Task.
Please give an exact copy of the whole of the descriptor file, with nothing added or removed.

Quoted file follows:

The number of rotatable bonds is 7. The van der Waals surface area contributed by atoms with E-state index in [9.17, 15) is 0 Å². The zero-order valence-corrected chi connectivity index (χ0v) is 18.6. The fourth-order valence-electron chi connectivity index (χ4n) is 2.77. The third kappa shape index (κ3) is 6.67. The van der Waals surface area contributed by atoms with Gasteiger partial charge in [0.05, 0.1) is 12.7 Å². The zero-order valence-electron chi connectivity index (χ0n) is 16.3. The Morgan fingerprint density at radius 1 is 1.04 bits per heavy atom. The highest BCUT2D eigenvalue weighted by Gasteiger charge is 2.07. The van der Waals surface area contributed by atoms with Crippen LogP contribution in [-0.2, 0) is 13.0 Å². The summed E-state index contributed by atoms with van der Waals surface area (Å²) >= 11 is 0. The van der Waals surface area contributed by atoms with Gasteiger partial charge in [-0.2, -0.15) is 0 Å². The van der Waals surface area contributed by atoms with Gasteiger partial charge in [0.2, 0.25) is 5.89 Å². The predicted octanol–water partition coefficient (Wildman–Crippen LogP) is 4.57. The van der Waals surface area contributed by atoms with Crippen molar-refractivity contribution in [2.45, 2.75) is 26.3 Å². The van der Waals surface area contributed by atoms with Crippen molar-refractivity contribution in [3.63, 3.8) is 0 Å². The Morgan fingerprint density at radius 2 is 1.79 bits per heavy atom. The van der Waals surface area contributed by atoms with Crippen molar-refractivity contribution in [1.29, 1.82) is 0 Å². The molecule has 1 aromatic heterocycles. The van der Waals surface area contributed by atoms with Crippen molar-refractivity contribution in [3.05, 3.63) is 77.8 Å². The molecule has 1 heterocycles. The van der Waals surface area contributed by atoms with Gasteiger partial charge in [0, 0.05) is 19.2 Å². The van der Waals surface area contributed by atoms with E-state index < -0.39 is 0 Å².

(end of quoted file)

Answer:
The number of rotatable bonds is 7. The van der Waals surface area contributed by atoms with E-state index in [9.17, 15) is 0 Å². The zero-order valence-corrected chi connectivity index (χ0v) is 18.6. The fourth-order valence-electron chi connectivity index (χ4n) is 2.77. The third kappa shape index (κ3) is 6.67. The van der Waals surface area contributed by atoms with Gasteiger partial charge in [0.05, 0.1) is 12.7 Å². The zero-order valence-electron chi connectivity index (χ0n) is 16.3. The Morgan fingerprint density at radius 1 is 1.04 bits per heavy atom. The highest BCUT2D eigenvalue weighted by Gasteiger charge is 2.07. The van der Waals surface area contributed by atoms with Crippen LogP contribution in [-0.2, 0) is 13.0 Å². The summed E-state index contributed by atoms with van der Waals surface area (Å²) >= 11 is 0. The van der Waals surface area contributed by atoms with Gasteiger partial charge in [-0.2, -0.15) is 0 Å². The van der Waals surface area contributed by atoms with Gasteiger partial charge in [0.2, 0.25) is 5.89 Å². The predicted octanol–water partition coefficient (Wildman–Crippen LogP) is 4.57. The van der Waals surface area contributed by atoms with Crippen molar-refractivity contribution in [2.45, 2.75) is 26.3 Å². The van der Waals surface area contributed by atoms with Crippen molar-refractivity contribution in [3.63, 3.8) is 0 Å². The Morgan fingerprint density at radius 2 is 1.79 bits per heavy atom. The van der Waals surface area contributed by atoms with Crippen molar-refractivity contribution in [1.29, 1.82) is 0 Å². The molecule has 1 aromatic heterocycles. The van der Waals surface area contributed by atoms with Crippen molar-refractivity contribution in [3.05, 3.63) is 77.8 Å². The molecule has 1 heterocycles. The van der Waals surface area contributed by atoms with Gasteiger partial charge in [0, 0.05) is 19.2 Å². The van der Waals surface area contributed by atoms with E-state index < -0.39 is 0 Å².